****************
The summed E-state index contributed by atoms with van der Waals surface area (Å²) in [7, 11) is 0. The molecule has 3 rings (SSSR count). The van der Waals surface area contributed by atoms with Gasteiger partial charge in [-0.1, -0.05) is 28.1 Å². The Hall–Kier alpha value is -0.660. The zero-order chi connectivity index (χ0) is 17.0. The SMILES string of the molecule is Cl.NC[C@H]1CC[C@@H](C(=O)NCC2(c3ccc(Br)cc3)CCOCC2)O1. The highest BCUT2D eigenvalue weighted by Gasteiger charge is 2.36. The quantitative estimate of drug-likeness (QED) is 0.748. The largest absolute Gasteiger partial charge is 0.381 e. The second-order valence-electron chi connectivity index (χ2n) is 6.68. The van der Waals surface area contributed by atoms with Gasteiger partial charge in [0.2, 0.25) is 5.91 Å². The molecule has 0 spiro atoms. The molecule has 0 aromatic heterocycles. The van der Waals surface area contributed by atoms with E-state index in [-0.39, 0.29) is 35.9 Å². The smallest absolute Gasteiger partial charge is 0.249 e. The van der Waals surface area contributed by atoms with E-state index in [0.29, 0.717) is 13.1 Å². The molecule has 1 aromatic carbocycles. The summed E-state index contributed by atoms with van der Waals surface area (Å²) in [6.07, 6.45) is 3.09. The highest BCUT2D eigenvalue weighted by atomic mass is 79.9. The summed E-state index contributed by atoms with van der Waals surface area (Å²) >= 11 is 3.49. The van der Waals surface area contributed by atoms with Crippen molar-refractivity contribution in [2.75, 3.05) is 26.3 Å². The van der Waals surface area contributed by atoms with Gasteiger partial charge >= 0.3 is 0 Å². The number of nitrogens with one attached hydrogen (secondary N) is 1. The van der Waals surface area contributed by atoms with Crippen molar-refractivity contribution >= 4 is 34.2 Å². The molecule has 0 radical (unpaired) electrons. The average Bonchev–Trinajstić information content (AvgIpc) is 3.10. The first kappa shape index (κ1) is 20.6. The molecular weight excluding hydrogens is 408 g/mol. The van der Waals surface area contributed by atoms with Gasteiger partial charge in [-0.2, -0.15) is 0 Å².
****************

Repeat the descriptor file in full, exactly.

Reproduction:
The summed E-state index contributed by atoms with van der Waals surface area (Å²) in [7, 11) is 0. The molecule has 3 rings (SSSR count). The van der Waals surface area contributed by atoms with Gasteiger partial charge in [-0.1, -0.05) is 28.1 Å². The Hall–Kier alpha value is -0.660. The zero-order chi connectivity index (χ0) is 17.0. The SMILES string of the molecule is Cl.NC[C@H]1CC[C@@H](C(=O)NCC2(c3ccc(Br)cc3)CCOCC2)O1. The highest BCUT2D eigenvalue weighted by Gasteiger charge is 2.36. The quantitative estimate of drug-likeness (QED) is 0.748. The largest absolute Gasteiger partial charge is 0.381 e. The second-order valence-electron chi connectivity index (χ2n) is 6.68. The van der Waals surface area contributed by atoms with Gasteiger partial charge in [0.2, 0.25) is 5.91 Å². The molecule has 0 spiro atoms. The molecule has 0 aromatic heterocycles. The van der Waals surface area contributed by atoms with E-state index in [-0.39, 0.29) is 35.9 Å². The smallest absolute Gasteiger partial charge is 0.249 e. The van der Waals surface area contributed by atoms with E-state index in [0.29, 0.717) is 13.1 Å². The molecule has 1 aromatic carbocycles. The summed E-state index contributed by atoms with van der Waals surface area (Å²) in [6.07, 6.45) is 3.09. The highest BCUT2D eigenvalue weighted by atomic mass is 79.9. The summed E-state index contributed by atoms with van der Waals surface area (Å²) >= 11 is 3.49. The van der Waals surface area contributed by atoms with Crippen molar-refractivity contribution in [2.75, 3.05) is 26.3 Å². The van der Waals surface area contributed by atoms with Gasteiger partial charge >= 0.3 is 0 Å². The number of nitrogens with one attached hydrogen (secondary N) is 1. The van der Waals surface area contributed by atoms with Crippen molar-refractivity contribution >= 4 is 34.2 Å². The molecule has 0 radical (unpaired) electrons. The average Bonchev–Trinajstić information content (AvgIpc) is 3.10. The first kappa shape index (κ1) is 20.6. The molecular weight excluding hydrogens is 408 g/mol. The van der Waals surface area contributed by atoms with Gasteiger partial charge in [-0.2, -0.15) is 0 Å².